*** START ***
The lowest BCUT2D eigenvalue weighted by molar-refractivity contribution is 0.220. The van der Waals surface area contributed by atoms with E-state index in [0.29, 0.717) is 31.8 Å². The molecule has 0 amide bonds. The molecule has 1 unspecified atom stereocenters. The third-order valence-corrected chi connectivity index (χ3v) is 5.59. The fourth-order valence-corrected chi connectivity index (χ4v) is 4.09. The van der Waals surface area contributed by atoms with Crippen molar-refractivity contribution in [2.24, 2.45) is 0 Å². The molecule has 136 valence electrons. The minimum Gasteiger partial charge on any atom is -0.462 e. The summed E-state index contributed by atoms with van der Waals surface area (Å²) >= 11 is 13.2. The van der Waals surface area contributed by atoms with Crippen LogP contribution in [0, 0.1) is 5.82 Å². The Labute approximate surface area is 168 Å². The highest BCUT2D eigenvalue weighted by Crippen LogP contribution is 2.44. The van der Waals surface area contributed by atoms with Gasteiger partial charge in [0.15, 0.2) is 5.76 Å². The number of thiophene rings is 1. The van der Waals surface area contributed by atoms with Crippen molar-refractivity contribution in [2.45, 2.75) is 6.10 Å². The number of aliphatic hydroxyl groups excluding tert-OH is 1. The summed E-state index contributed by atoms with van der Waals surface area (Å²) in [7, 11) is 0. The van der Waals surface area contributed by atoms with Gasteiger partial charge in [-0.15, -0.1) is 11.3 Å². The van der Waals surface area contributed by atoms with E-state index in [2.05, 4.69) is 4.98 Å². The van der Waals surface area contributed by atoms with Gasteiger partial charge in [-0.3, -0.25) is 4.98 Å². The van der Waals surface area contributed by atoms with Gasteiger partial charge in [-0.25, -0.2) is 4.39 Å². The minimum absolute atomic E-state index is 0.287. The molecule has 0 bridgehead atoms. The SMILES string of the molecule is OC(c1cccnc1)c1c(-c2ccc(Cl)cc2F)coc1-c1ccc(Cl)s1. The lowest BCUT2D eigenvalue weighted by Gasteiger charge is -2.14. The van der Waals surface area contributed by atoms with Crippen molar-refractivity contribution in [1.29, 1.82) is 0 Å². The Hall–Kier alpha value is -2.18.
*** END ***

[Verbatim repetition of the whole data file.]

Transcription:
The lowest BCUT2D eigenvalue weighted by molar-refractivity contribution is 0.220. The van der Waals surface area contributed by atoms with E-state index in [0.29, 0.717) is 31.8 Å². The molecule has 0 amide bonds. The molecule has 1 unspecified atom stereocenters. The third-order valence-corrected chi connectivity index (χ3v) is 5.59. The fourth-order valence-corrected chi connectivity index (χ4v) is 4.09. The van der Waals surface area contributed by atoms with Crippen molar-refractivity contribution in [2.24, 2.45) is 0 Å². The molecule has 136 valence electrons. The minimum Gasteiger partial charge on any atom is -0.462 e. The summed E-state index contributed by atoms with van der Waals surface area (Å²) >= 11 is 13.2. The van der Waals surface area contributed by atoms with Crippen LogP contribution in [0, 0.1) is 5.82 Å². The Labute approximate surface area is 168 Å². The highest BCUT2D eigenvalue weighted by Crippen LogP contribution is 2.44. The van der Waals surface area contributed by atoms with Gasteiger partial charge in [0.15, 0.2) is 5.76 Å². The number of thiophene rings is 1. The van der Waals surface area contributed by atoms with Crippen molar-refractivity contribution in [2.45, 2.75) is 6.10 Å². The number of aliphatic hydroxyl groups excluding tert-OH is 1. The summed E-state index contributed by atoms with van der Waals surface area (Å²) in [7, 11) is 0. The van der Waals surface area contributed by atoms with Gasteiger partial charge in [-0.15, -0.1) is 11.3 Å². The van der Waals surface area contributed by atoms with E-state index in [2.05, 4.69) is 4.98 Å². The van der Waals surface area contributed by atoms with Gasteiger partial charge in [-0.3, -0.25) is 4.98 Å². The van der Waals surface area contributed by atoms with Gasteiger partial charge in [-0.25, -0.2) is 4.39 Å². The minimum absolute atomic E-state index is 0.287. The molecule has 0 bridgehead atoms. The SMILES string of the molecule is OC(c1cccnc1)c1c(-c2ccc(Cl)cc2F)coc1-c1ccc(Cl)s1. The lowest BCUT2D eigenvalue weighted by Gasteiger charge is -2.14. The van der Waals surface area contributed by atoms with Crippen molar-refractivity contribution in [1.29, 1.82) is 0 Å². The Hall–Kier alpha value is -2.18.